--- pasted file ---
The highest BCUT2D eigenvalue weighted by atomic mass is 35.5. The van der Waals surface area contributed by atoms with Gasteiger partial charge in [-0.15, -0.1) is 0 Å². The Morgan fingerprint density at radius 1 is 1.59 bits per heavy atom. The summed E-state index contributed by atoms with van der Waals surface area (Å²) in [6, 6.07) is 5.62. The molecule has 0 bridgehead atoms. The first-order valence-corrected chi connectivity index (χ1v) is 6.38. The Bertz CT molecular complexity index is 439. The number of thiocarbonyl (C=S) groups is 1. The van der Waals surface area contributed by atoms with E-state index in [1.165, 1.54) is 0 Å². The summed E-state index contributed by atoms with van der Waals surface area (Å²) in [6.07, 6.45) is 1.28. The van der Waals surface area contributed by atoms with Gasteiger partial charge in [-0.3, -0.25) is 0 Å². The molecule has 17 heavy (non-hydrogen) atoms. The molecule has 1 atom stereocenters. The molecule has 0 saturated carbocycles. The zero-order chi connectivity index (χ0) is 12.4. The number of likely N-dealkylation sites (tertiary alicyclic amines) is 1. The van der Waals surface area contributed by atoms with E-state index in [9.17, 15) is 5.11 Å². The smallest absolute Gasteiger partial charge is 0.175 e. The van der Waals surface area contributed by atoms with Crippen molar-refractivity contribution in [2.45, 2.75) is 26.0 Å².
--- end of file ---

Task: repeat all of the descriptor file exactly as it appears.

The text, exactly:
The highest BCUT2D eigenvalue weighted by atomic mass is 35.5. The van der Waals surface area contributed by atoms with Gasteiger partial charge in [-0.15, -0.1) is 0 Å². The Morgan fingerprint density at radius 1 is 1.59 bits per heavy atom. The summed E-state index contributed by atoms with van der Waals surface area (Å²) in [6, 6.07) is 5.62. The molecule has 0 bridgehead atoms. The first-order valence-corrected chi connectivity index (χ1v) is 6.38. The Bertz CT molecular complexity index is 439. The number of thiocarbonyl (C=S) groups is 1. The van der Waals surface area contributed by atoms with E-state index in [1.165, 1.54) is 0 Å². The summed E-state index contributed by atoms with van der Waals surface area (Å²) in [6.07, 6.45) is 1.28. The van der Waals surface area contributed by atoms with Gasteiger partial charge in [-0.3, -0.25) is 0 Å². The molecule has 17 heavy (non-hydrogen) atoms. The molecule has 1 atom stereocenters. The molecule has 0 saturated carbocycles. The zero-order chi connectivity index (χ0) is 12.4. The number of likely N-dealkylation sites (tertiary alicyclic amines) is 1. The van der Waals surface area contributed by atoms with E-state index in [9.17, 15) is 5.11 Å². The smallest absolute Gasteiger partial charge is 0.175 e. The van der Waals surface area contributed by atoms with Crippen molar-refractivity contribution in [2.45, 2.75) is 26.0 Å².